One user can count for a maximum of one of each Reach type for each post. If I happened to see your post as an ad, and later saw that same post because a friend shared it, and later still saw the same post because I was browsing your page directly, I would be +1 Paid, +1 Viral, +1 Nonviral, +1 Organic, and +1 Total Reach. Even though I’ve added +1 to two different types of Organic Reach, I’m still only one and not two organic ticks because I’m only one person.

Other Types of Reach

I’ve mostly just discussed Reach at a post level, but you can also see Reach in a few different forms if you go digging.

Reach by Demographics

Here are some examples.

  • Reach by City. This will show you a map of the world with circles centered on each city where you have an audience. The larger the circle, the more Reach you have from users in that geographic area. You can drill down to see them more specifically if you zoom in.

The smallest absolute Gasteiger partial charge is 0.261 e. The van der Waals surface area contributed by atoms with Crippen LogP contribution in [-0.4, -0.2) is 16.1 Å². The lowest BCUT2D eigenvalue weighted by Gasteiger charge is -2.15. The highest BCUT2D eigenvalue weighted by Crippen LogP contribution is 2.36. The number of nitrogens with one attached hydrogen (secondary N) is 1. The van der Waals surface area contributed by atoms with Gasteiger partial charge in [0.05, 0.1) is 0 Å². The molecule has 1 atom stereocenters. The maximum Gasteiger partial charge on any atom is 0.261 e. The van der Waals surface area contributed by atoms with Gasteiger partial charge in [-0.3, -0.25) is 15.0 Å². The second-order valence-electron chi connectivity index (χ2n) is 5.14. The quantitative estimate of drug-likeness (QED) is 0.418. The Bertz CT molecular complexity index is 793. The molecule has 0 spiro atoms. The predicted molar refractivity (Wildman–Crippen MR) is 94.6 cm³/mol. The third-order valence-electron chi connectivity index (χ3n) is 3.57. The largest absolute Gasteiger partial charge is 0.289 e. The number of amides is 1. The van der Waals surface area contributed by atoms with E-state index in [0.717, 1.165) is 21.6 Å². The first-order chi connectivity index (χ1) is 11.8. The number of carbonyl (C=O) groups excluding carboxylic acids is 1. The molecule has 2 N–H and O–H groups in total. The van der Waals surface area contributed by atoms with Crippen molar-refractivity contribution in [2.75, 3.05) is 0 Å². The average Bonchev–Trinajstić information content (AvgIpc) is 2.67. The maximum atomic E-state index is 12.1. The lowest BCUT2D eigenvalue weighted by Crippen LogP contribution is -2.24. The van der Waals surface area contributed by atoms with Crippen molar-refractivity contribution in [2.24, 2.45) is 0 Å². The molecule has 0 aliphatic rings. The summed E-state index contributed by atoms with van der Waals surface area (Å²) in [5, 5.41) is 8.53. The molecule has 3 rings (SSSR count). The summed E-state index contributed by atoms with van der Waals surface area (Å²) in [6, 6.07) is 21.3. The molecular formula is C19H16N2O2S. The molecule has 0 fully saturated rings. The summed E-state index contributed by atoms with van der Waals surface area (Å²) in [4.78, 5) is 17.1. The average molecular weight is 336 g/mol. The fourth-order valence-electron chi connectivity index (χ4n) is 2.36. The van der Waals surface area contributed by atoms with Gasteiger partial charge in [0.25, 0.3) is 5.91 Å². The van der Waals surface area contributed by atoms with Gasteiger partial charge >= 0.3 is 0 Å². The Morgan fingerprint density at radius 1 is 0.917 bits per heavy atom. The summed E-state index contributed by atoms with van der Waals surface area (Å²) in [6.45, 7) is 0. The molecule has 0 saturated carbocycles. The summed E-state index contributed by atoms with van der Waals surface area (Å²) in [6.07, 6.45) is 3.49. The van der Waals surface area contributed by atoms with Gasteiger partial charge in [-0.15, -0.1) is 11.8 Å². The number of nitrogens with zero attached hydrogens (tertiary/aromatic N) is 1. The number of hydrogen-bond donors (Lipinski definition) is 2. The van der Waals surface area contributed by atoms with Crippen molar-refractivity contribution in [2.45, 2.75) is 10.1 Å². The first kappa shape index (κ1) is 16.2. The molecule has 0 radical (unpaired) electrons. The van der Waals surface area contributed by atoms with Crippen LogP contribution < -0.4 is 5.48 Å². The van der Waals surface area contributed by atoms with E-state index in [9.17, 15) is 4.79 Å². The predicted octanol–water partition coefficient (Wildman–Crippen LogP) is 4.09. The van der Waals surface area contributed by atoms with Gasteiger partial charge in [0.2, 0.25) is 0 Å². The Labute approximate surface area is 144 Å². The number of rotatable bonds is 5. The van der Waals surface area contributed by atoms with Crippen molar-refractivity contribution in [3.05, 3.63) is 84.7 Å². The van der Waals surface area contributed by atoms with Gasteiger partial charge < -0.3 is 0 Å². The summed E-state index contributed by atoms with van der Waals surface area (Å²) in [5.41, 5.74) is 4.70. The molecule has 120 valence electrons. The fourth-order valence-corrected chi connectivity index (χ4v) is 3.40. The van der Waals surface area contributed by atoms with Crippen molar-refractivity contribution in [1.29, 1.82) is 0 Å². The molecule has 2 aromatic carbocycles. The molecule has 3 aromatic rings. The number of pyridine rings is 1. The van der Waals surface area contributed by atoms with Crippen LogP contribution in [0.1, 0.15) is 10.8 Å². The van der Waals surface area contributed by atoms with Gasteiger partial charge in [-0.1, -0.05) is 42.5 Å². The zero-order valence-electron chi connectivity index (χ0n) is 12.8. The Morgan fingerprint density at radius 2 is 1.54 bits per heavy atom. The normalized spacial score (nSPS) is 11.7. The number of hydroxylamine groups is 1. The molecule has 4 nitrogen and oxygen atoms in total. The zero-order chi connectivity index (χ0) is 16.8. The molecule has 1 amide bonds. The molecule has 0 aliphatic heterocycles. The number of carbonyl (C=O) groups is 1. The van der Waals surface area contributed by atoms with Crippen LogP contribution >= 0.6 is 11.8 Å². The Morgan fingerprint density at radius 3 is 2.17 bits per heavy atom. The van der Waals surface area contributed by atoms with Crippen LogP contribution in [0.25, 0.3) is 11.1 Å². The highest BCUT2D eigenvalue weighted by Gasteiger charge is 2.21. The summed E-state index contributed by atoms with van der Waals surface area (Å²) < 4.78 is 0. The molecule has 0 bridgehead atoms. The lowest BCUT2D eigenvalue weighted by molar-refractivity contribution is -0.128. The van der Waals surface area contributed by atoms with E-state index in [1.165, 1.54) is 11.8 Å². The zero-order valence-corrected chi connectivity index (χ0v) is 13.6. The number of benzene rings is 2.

• Reach by Country. This is the same as city-level Reach except divided by Country, for a broader global overview. The former is more useful for mid-sized businesses with a national but not international presence, while country-level Reach is best for global companies with an international audience.
  • Reach by Demographics. You can see Reach divided up by basic demographics, primarily by age grouping. You can’t see Reach based on deep interest differentiations, but you can see it by basic demographics.
  • Reach by Fan. This is a slightly confusing metric but it basically just comes down to Reach divided between Fan and Non-Fan. It helps you determine how much of your audience you’re actually reaching versus how much of your Reach is coming from non-fans.

Now, it’s important to note that these metrics are either difficult to find in Insights or are not visible through the default Insights panel. They’re pieces of data available through the Facebook API, and as such can be pulled from third party analytics platforms like Quintly. If one of those pieces of data is critical to you, you may consider using such a platform to dig in. Otherwise, I wouldn’t worry about it.

Increasing Reach of All Types